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Solomon Asch
Born September 14, 1907
Warsaw, Poland
Died February 20, 1996 (aged 88)
Haverford, Pennsylvania, USA
Residence Poland (1907–1920)
United States (1920–1996)
Nationality Polish
Fields Psychology (Gestalt, social, cognitive)
Institutions College of the City of New York, Columbia University,
Swarthmore College, Harvard University
Alma mater College of the City of New York, Columbia University
Academic advisors H. E. Garrett
Notable students Stanley Milgram
Known for Social psychology (Social influence, conformity)

Solomon Eliot Asch (September 14, 1907 – February 20, 1996), also known as Shlaym, was a world-renowned American Gestalt psychologist and pioneer in social psychology.

Contents

Early life and education

Asch was born in Warsaw which then belonged to the Russian Empire, to a Jewish Family.[1] He emigrated to the United States in 1920 and received his bachelor's degree from the College of the City of New York in 1928. At Columbia University, he received his master's degree in 1930 and Ph.D. in 1932.

Career

Asch was a professor of psychology at Swarthmore College for 19 years, working with psychologists including Wolfgang Köhler.

He became famous in the 1950s, following experiments which showed that social pressure can make a person say something that is obviously incorrect.

This experiment was conducted using 123 male participants. Each participant was put into a group with 5 to 7 "confederates" (People who knew the true aims of the experiment, but were introduced as participants to the naive "real" participant). The participants were shown a card with a line on it, followed by another card with 3 lines on it labeled a, b, and c. The participants were then asked to say which line matched the line on the first card in length. Each line question was called a "trial". The "real" participant answered last or penultimately. For the first two trials, the subject would feel at ease in the experiment, as he and the other "participants" gave the obvious, correct answer. On the third trial, the confederates would start all giving the same wrong answer. There were 18 trials in total and the confederates answered incorrectly for 12 of them, these 12 were known as the "critical trials". The aim was to see whether the real participant would change his answer and respond in the same way as the confederates, despite it being the wrong answer.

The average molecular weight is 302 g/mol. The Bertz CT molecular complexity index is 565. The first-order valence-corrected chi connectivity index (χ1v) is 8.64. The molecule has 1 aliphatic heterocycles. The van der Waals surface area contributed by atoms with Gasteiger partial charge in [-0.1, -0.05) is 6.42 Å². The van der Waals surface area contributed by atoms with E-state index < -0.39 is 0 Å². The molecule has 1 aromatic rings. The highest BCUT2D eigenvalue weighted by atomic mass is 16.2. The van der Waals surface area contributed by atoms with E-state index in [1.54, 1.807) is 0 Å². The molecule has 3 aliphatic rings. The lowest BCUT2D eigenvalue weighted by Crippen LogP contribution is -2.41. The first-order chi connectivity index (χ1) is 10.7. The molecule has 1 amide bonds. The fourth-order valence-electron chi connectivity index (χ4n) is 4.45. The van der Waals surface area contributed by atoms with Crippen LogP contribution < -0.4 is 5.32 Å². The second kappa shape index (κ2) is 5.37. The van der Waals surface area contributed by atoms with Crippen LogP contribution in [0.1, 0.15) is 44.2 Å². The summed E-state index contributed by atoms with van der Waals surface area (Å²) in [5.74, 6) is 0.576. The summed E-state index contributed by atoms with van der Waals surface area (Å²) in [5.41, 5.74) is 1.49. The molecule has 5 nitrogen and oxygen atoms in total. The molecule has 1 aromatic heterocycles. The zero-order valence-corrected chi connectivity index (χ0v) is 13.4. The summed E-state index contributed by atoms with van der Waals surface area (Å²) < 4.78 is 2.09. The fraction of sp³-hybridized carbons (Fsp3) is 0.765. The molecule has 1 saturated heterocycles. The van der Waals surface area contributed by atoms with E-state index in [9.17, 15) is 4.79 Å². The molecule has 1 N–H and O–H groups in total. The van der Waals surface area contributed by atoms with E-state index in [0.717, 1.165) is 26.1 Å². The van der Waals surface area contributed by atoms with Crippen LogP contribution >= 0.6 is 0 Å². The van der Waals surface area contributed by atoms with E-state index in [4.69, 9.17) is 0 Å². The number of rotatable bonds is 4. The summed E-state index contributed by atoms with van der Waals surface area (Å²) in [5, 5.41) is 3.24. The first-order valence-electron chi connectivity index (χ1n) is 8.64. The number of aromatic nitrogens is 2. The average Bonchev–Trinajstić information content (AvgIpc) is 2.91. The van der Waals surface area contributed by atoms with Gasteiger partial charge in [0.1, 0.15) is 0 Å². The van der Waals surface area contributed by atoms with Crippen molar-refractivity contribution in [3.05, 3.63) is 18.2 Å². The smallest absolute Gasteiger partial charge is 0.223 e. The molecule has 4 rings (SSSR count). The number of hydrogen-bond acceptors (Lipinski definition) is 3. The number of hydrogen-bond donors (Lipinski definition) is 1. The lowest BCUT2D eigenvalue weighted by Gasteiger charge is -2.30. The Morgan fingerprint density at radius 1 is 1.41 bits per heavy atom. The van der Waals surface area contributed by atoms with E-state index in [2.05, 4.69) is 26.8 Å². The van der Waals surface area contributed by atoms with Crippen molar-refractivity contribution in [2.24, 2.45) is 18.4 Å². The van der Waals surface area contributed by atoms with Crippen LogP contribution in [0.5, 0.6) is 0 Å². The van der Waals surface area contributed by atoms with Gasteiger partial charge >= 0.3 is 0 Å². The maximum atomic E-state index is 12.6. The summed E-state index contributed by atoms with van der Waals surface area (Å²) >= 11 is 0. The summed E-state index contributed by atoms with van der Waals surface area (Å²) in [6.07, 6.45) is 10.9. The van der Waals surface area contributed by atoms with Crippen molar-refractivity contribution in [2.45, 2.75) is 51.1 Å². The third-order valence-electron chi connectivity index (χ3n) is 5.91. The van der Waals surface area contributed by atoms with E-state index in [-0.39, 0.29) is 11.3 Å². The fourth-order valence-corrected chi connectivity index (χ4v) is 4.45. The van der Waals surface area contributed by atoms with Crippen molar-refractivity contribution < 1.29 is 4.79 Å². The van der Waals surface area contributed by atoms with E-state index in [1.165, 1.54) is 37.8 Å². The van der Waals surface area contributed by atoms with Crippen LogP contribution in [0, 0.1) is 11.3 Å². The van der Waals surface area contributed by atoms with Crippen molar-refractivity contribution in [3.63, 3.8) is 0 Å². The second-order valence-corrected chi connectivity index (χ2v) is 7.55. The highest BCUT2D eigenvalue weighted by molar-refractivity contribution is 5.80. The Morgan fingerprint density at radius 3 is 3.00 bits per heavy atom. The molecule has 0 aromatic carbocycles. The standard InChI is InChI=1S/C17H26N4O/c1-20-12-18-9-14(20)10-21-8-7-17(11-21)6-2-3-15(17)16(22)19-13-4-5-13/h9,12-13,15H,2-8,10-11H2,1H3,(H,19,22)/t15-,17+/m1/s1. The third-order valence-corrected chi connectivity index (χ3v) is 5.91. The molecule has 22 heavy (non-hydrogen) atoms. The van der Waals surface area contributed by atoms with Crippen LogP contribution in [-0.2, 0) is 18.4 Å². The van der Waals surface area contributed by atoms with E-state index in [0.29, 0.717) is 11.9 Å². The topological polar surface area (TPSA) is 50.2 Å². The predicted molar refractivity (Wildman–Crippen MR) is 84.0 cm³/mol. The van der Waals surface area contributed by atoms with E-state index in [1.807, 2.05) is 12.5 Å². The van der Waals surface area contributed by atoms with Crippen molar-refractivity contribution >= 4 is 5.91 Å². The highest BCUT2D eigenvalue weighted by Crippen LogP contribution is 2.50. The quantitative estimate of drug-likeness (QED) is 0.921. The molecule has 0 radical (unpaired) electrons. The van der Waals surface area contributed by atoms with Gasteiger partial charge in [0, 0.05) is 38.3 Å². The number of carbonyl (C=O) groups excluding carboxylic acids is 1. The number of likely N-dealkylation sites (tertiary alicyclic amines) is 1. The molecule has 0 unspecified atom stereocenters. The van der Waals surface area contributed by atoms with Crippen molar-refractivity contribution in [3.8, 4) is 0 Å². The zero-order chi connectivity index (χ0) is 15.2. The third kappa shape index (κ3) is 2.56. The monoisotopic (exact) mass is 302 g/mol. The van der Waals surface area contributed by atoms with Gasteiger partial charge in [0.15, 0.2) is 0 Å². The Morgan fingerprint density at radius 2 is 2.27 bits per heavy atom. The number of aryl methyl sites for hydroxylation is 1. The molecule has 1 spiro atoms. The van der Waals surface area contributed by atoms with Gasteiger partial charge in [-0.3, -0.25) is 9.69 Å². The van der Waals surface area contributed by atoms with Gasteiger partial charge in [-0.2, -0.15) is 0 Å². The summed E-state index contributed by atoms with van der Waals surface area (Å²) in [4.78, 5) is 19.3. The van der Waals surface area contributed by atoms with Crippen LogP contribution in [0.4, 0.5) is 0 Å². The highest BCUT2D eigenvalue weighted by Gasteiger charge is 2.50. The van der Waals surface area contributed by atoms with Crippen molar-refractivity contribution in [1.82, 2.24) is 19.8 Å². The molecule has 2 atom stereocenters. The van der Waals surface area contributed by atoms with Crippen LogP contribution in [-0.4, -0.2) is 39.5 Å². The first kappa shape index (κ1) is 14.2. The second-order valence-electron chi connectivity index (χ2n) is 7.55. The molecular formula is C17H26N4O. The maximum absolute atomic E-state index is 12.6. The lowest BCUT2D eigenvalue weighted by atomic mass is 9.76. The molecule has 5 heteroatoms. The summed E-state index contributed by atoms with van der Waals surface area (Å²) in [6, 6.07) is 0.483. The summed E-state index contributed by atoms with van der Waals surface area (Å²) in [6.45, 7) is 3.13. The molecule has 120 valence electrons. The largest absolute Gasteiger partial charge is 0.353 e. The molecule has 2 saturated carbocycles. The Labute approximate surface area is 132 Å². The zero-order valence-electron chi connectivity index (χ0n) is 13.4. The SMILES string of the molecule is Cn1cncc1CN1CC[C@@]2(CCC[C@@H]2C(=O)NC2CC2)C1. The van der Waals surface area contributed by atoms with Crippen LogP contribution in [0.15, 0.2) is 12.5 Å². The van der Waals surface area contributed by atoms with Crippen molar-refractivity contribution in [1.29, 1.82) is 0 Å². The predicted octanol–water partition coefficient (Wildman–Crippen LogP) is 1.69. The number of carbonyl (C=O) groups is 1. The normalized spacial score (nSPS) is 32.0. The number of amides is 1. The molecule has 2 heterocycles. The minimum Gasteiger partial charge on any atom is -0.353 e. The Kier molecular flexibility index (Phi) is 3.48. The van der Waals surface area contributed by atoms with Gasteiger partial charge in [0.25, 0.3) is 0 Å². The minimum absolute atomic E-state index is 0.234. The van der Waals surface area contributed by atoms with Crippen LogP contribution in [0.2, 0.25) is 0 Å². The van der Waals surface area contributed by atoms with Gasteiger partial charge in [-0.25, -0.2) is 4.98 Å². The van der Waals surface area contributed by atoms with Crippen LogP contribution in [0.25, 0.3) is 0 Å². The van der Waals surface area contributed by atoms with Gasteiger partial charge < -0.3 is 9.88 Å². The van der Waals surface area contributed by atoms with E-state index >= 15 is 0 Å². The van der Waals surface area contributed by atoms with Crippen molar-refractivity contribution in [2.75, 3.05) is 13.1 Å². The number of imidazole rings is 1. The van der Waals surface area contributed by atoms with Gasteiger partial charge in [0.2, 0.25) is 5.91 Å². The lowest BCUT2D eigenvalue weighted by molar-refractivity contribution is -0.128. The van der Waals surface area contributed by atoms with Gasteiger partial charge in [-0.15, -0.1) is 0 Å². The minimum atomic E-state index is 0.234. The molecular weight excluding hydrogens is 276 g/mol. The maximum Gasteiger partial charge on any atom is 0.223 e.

Solomon Asch thought that the majority of people would not conform to something obviously wrong, but the results showed that participants conformed to the majority on 37% of the critical trials. However, 25% of the participants did not conform on any trial. 75% conformed at least once, and 5% conformed every time.

He also cooperated with H. Witkin and inspired many ideas of the theory of cognitive style.

He inspired the work of the psychologist Stanley Milgram and supervised his Ph.D at Harvard University.

References

See also

External links


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